Amid COVID-19 pandemic, seniors consider alternatives to starting college this fall

When Ethan Olim (12) submitted his final college application last year, he was filled with uncertainty. In the following months, he’d spend countless late nights with friends talking about how disconcerting it was to have no idea where they’d be in the fall. Most admissions decisions would come in the month of March. Then, Olim said, he thought he would have an idea of what his future would hold. 

But when March came and Olim held an acceptance letter from Yale University in his hand, he still had no idea where he would be in the fall.

“March was supposed to bring certainty, but instead we [continue to] remain clueless as to what our fall will look like,” Olim said.

 Olim said Yale has yet to finalize what the fall semester will look like, and won’t do so until early July. Based on this decision, Olim said that he will consider whether or not he will take a gap year. At this point, he is still on the fence. 

William Zou (12) felt a similar unease. He was faced with the decision of choosing between University of Southern California (USC) and Brown University—a decision he said he would come to struggle with for weeks to come.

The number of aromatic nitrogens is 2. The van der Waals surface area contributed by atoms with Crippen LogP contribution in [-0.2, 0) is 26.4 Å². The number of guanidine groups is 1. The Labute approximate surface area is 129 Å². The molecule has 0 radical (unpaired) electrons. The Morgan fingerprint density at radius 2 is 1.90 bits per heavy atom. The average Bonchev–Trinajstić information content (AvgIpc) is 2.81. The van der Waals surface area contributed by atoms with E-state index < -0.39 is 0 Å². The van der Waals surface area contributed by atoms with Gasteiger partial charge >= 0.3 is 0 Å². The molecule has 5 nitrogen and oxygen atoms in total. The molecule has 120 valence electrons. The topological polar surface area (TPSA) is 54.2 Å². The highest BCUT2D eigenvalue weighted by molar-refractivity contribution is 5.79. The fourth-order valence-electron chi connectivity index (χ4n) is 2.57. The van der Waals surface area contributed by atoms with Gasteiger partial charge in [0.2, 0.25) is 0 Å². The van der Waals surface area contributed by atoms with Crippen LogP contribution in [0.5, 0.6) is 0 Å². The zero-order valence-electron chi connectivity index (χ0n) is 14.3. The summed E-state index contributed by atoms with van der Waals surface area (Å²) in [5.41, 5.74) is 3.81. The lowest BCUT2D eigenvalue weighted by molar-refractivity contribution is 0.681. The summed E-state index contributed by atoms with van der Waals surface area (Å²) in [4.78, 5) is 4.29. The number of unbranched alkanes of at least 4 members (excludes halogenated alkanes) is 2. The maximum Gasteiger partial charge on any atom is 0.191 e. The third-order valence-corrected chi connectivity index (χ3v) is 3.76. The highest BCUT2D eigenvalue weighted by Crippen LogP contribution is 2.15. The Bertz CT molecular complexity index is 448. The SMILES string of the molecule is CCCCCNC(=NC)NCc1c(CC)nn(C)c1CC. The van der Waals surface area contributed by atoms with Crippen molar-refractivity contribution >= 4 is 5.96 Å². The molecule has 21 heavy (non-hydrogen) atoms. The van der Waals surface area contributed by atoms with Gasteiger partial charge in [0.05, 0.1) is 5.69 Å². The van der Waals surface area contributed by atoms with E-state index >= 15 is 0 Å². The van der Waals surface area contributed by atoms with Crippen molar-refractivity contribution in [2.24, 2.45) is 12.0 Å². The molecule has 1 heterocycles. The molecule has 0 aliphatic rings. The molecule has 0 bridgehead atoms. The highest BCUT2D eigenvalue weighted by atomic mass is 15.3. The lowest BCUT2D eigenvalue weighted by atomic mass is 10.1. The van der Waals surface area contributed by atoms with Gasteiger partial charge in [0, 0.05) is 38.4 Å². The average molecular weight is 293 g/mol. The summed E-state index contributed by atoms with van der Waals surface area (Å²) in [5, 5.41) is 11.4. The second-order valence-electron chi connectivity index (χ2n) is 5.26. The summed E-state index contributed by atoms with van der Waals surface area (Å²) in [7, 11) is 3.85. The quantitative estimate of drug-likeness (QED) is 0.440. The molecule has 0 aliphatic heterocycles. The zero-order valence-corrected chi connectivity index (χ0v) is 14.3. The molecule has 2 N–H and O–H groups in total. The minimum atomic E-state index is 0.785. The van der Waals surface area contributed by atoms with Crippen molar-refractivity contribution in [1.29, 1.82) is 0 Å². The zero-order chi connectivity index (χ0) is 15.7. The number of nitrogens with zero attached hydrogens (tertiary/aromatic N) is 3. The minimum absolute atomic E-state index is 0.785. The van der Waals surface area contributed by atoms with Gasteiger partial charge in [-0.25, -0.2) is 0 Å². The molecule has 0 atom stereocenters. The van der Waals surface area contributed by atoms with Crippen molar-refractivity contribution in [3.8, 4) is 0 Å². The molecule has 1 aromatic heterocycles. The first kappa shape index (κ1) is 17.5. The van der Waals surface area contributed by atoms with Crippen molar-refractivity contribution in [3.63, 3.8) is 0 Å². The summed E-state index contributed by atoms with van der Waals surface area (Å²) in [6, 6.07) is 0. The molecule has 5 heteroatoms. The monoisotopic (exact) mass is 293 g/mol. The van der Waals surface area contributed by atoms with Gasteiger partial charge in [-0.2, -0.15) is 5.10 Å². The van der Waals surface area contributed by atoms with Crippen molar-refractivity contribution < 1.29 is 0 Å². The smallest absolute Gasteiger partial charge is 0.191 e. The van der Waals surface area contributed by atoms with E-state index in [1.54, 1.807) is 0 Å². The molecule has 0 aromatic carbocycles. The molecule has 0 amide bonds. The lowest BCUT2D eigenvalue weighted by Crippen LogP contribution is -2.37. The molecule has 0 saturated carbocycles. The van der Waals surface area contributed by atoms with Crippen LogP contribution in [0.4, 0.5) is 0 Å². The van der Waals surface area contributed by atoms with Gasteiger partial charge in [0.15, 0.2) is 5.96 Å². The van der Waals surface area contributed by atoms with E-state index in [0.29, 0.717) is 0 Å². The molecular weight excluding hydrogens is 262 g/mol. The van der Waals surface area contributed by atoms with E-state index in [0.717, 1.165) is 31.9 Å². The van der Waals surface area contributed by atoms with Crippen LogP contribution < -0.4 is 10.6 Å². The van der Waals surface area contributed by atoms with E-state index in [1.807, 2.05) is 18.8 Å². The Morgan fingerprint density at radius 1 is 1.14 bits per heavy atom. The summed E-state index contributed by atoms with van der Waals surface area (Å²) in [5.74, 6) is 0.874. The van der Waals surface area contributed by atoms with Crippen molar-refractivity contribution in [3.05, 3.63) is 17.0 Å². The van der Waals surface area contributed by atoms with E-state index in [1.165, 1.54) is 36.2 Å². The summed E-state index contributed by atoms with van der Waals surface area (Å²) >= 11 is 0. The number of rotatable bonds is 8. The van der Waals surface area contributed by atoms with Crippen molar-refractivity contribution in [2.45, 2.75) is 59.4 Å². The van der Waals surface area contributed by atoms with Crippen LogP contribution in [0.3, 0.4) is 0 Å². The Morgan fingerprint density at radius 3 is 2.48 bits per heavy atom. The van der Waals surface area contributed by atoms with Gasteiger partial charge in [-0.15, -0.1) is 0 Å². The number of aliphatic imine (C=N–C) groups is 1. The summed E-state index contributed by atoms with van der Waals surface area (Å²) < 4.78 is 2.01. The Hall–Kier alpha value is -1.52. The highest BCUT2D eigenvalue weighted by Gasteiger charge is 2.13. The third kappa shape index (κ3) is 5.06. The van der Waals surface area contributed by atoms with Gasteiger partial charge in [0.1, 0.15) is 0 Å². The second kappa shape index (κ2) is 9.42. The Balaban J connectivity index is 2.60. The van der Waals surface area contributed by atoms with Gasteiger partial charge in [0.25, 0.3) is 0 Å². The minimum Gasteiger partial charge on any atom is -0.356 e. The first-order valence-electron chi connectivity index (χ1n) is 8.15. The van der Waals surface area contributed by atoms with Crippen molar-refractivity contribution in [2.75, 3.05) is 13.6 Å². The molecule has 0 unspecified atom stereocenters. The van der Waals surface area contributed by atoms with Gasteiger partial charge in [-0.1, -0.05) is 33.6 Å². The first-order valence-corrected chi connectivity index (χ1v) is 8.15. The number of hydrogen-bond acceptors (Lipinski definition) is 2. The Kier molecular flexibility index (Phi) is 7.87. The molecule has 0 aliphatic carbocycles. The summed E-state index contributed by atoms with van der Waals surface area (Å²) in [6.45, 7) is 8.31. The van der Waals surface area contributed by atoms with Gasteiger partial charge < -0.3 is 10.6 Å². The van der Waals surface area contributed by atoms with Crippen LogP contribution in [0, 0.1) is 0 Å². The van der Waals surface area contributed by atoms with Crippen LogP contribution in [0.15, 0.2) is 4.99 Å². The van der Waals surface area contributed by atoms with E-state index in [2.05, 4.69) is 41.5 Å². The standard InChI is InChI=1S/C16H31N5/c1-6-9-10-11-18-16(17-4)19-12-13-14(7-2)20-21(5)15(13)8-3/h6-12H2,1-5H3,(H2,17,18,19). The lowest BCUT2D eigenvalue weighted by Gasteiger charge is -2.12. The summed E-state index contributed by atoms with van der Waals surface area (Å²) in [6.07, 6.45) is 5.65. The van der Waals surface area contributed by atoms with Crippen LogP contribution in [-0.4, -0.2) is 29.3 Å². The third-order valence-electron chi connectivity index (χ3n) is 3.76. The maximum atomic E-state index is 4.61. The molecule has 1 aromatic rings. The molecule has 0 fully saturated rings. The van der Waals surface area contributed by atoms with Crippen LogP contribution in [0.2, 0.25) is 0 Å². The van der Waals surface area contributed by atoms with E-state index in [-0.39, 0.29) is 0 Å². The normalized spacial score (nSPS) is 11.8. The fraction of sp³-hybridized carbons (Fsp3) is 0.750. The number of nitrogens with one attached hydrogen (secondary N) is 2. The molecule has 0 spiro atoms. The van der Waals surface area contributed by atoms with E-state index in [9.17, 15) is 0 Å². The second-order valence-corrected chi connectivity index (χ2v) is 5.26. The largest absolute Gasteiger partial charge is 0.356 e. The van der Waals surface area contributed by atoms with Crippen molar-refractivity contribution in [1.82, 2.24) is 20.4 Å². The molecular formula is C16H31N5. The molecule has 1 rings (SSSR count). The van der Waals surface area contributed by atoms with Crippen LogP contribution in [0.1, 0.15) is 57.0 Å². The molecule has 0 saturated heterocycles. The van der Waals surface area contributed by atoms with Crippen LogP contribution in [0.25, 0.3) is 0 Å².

Zou has committed to USC as a Spring 2021 admit, which means that he wouldn’t matriculate in the fall. Instead, he would take a gap semester and begin enrollment in the spring. 

According to Dr. Angel B. Pérez, an education administrator, teacher and student advocate at Trinity College, the prospect of an uncertain future is leading more and more current seniors to consider taking a gap year or a gap semester before beginning their first semester at college. 

“This year, we predict to see more students taking gap years,” Pérez said. “For some, it’s because they don’t want to start their college experience online, others because they won’t be able to physically get to campus, and others because they are worried about another spread of the virus.”

Under normal circumstances, Zou said that he may have given more consideration to Brown. However, the pandemic and its effects have led him to consider new factors in making his decision. 

“I’m choosing USC because of its proximity to my home and because I can take a gap semester,” he said. “Before all this, I would have seen that as a setback, but now it’s a plus. Starting in the spring would give me so much more certainty about my future, and being closer to home seems more important now than before.”